iPhone Low Power Mode Shortcuts Automation

Published on .

Recently we have spent a fabulous week in New York City doing the usual touristic stuff. Central Park, MOMA, Guggenheim, Brooklyn Heights Promenade and four hour long bike rides - to name a few.

It was going very well (albeit a bit tiresome) until our phones started to ran out of juice long before the end of the day. We didn’t have power banks (I know, right) and navigating the Big Apple without phones proved to be harder than we wanted.

I did notice however, that before the inevitable black screen of denial showed up, my phone went into that somewhat mysterious Low Power Mode, denoted by the yellow battery symbol. By default, it happens when battery charge crosses 20 percent and, subjectively, the remaining 20 last almost as long as the first 80.

That got me thinking of almost perpetual low power mode for my phone. Apparently that’s simpler than it sounds, and being able to use your phone for something besides doom scrolling felt pretty good. Curious? Read along!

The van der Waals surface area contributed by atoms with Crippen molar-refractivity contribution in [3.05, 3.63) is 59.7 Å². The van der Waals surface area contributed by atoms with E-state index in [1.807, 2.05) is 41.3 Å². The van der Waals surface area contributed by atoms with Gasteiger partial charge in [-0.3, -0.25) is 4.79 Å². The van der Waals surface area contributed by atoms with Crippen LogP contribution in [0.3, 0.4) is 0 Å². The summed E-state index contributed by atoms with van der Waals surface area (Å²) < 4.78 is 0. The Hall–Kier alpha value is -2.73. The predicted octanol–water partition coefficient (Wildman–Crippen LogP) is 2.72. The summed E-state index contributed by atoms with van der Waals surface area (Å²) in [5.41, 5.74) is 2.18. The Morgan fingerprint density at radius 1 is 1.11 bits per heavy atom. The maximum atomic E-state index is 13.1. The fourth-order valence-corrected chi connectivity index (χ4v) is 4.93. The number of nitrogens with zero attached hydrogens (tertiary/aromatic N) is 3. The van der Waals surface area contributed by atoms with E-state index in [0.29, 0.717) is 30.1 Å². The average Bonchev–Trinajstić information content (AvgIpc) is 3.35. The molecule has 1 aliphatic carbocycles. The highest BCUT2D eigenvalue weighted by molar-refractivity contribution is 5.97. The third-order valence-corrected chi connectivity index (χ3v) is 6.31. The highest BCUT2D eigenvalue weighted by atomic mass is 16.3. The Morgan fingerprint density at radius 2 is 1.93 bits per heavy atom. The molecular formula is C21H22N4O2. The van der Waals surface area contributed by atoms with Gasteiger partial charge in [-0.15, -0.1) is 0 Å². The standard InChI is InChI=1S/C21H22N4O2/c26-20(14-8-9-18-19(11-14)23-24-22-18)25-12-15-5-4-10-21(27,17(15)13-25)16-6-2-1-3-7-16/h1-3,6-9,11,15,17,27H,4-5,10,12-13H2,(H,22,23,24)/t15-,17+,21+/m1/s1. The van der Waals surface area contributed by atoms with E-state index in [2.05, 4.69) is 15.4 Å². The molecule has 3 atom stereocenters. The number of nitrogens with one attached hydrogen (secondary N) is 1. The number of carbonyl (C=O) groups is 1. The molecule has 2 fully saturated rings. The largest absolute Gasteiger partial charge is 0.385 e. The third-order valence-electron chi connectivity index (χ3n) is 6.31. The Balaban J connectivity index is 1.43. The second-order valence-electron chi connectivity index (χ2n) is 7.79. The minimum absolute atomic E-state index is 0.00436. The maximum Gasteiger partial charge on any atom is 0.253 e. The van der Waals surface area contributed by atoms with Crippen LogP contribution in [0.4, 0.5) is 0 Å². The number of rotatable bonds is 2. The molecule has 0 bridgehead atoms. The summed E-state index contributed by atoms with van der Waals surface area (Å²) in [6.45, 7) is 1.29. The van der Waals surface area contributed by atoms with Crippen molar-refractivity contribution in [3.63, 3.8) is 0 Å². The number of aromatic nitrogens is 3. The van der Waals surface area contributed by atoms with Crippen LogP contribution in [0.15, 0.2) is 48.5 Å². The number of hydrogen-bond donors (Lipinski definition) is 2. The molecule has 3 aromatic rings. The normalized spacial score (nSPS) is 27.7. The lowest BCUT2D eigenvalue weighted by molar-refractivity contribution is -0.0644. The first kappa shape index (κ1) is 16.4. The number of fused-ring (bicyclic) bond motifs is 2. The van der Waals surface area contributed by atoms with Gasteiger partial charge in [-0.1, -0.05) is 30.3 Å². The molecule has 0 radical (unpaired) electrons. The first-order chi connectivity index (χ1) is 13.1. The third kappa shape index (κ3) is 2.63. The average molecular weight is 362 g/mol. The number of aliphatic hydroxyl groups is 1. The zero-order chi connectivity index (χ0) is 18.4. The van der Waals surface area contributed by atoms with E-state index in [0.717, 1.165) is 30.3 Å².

iPhone Low Power Mode

Iphone Low Power Mode goal is to reduce battery consumption, and it is done by:

  • reducing display brightness, refresh rate and shortening the lock out period to 30 seconds
  • turning off most background application updates including iCloud photos sync
  • turning 5G off (good to know that 5G is actually a thing)

As mentioned above, it turns on automatically when charge goes below 20% and turns off once battery level crosses 80% in an opposite direction.

You can always turn it on manually through Settings > Battery > Low Power Mode. However, even in this case it will turn off once phone battery is charged up to 80%.